[...]

In the long run this has given India an advantage over other countries with aspirations to reach space. Its space programme is already largely self-sufficient and aims to soon be completely independent of foreign support.
[...]

One of the GSLV's rocket boosters is a Russian-made cryogenic engine. International sanctions meant India was only allowed to buy engines, not the know-how to design and build them. So for future rockets ISRO engineers are developing their own. Ground tests have been completed and the plan is to launch a completely home-made GSLV-Mark 2 by the end of this year, Nair says.

ISRO is already planning the next-generation GSLV, the Mark 3, which will be powerful enough to launch India's biggest satellites. Nair now has his sights on the commercial market. A launch on GSLV-Mark 3 should cost about half the rate charged by France, the US and Russia, he says.
[...]

India's space programme is already a money-earner. ISRO sells infrared images from its remote-sensing satellites to other countries, including the US, where they are used for mapping. And the Technology Experiment Satellite, launched in October 2001, is beaming back images of the Earth's surface with a resolution of 1 metre, though they are not yet available commercially.
[...]

Three per cent of ISRO's $3.3 billion 5-year budget is devoted to the planned moon mission. A reconfigured PSLV rocket will lift Chandrayan - "moon vehicle" in Hindi - to 36,000 kilometres, after which the craft's own engines will take it to the moon.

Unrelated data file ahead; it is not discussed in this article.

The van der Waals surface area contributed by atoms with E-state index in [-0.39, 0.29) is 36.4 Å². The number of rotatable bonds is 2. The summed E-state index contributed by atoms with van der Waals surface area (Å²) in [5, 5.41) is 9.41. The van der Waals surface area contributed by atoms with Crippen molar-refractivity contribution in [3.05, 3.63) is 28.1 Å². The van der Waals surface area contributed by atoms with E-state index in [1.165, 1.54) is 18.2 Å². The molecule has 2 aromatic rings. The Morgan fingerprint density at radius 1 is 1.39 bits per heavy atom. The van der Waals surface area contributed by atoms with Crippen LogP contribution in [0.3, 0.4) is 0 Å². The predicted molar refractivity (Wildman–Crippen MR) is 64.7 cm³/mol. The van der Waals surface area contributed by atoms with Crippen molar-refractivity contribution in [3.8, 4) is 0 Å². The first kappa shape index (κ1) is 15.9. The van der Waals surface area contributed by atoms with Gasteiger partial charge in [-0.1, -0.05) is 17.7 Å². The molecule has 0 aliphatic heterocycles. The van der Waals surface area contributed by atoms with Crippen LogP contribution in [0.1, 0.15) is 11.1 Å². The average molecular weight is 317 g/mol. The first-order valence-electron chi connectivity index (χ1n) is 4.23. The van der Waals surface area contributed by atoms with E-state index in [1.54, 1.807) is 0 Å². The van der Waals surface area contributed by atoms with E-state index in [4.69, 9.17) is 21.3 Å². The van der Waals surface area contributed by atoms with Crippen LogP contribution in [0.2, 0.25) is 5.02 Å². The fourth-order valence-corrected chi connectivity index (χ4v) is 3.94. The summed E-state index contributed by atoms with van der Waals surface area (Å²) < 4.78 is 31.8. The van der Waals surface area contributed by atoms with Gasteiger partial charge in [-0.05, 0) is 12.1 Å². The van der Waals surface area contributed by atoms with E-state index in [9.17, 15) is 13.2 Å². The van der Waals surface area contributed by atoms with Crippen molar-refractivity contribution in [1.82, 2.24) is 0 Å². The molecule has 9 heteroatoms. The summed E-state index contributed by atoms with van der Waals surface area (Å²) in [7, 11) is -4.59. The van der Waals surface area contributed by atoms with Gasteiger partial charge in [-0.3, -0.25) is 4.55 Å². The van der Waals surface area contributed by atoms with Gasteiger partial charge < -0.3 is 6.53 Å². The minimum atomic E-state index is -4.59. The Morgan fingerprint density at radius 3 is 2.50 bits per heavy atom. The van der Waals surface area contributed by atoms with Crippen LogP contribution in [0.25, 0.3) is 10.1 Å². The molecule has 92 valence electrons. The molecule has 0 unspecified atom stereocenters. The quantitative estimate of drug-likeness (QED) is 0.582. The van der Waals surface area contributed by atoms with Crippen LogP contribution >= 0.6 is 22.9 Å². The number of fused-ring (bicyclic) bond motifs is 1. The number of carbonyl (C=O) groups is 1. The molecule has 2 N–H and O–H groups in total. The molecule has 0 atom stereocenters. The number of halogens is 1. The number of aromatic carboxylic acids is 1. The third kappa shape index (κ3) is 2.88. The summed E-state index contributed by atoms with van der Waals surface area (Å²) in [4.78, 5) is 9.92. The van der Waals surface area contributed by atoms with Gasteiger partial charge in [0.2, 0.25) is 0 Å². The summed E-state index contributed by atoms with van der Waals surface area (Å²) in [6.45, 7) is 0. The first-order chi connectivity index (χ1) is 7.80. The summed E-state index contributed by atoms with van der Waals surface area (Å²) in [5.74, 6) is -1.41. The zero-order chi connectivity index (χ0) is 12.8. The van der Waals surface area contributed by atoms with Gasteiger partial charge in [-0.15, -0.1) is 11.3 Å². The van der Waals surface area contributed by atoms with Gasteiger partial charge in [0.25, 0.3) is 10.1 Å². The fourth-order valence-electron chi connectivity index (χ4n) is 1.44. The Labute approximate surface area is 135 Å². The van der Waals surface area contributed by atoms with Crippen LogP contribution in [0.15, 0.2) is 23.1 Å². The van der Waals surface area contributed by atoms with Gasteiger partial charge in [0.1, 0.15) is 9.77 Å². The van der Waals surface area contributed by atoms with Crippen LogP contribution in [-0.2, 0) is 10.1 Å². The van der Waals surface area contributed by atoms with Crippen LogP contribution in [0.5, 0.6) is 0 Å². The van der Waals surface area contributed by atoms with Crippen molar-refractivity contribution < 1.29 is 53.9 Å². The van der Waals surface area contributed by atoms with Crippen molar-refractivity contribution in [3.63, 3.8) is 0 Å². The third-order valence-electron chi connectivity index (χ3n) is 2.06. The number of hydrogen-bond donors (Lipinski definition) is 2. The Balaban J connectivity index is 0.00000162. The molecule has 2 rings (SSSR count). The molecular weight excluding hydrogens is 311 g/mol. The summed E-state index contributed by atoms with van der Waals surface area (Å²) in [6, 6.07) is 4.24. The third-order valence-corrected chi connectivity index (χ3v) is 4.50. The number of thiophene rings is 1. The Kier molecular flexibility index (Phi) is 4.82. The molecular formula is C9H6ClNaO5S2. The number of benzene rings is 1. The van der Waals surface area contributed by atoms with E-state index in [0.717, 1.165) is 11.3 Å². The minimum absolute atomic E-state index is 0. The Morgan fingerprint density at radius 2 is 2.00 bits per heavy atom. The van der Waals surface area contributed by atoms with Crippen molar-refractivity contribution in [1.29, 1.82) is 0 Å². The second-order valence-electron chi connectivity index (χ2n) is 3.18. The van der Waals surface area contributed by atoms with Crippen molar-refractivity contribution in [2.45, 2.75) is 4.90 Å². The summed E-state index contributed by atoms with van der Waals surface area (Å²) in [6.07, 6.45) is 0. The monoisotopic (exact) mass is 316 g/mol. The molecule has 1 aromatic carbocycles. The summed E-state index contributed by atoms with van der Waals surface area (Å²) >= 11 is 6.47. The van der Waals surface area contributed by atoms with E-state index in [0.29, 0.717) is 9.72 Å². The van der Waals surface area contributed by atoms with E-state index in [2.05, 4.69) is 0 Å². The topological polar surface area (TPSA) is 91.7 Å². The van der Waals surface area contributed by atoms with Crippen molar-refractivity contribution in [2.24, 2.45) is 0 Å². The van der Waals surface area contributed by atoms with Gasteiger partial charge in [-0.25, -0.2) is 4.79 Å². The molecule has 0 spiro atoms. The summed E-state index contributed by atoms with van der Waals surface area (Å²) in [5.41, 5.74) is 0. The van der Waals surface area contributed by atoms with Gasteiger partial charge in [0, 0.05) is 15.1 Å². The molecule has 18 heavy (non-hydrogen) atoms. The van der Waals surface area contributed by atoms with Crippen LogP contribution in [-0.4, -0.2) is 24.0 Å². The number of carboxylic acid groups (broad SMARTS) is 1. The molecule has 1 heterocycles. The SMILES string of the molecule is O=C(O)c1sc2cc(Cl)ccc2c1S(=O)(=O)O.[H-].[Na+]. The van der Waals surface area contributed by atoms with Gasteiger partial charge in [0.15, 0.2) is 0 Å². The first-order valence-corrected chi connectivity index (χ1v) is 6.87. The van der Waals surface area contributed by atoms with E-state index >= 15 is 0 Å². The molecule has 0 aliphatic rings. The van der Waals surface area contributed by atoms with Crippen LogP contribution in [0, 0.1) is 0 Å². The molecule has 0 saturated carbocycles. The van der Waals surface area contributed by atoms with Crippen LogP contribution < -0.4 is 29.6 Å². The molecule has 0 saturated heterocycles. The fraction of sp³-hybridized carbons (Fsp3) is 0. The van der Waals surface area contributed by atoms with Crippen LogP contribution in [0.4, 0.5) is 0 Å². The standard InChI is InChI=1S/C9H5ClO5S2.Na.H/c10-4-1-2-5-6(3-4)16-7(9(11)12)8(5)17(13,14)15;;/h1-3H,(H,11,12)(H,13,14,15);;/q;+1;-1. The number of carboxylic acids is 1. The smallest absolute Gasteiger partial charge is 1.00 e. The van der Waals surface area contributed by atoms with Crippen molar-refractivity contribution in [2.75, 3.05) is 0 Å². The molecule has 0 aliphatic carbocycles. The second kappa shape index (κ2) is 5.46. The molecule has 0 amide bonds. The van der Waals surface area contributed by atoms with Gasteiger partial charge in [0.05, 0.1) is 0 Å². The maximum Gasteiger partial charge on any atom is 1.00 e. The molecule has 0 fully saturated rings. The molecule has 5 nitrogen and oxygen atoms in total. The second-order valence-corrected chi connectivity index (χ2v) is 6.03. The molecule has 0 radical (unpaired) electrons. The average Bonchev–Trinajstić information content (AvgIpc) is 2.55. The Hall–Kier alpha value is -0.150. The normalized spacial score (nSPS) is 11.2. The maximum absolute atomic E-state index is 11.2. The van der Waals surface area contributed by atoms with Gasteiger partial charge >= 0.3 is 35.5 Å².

[...]

Chandrayan will create 3D maps of the moon's surface at a resolution of between 5 and 10 metres, something that has never been done before. It will also map the distribution of ilmenite, a mineral that traps helium-3, a possible source of energy for future bases on the moon.
[...]

According to Nair, the Madras School of Economics in Chennai has estimated that ISRO's projects have added between two and three times the organisation's budget to the nation's GDP. Several countries in Africa and Asia are seeking ISRO's help to emulate the model. "India is perhaps the only country where societal needs are met by the space programme in a cost-effective manner and the services are reaching the needy," says Nair.

[From issue 2487 of New Scientist magazine, 19 February 2005, page 33]
May 5th, 2005  
rajkhalsa
 
From
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Eyes in the sky

THOUGH Astrosat and the moon mission are the headline-grabbers, using imaging satellites for development remains at the top of the agenda for the Indian Space Research Organisation (ISRO).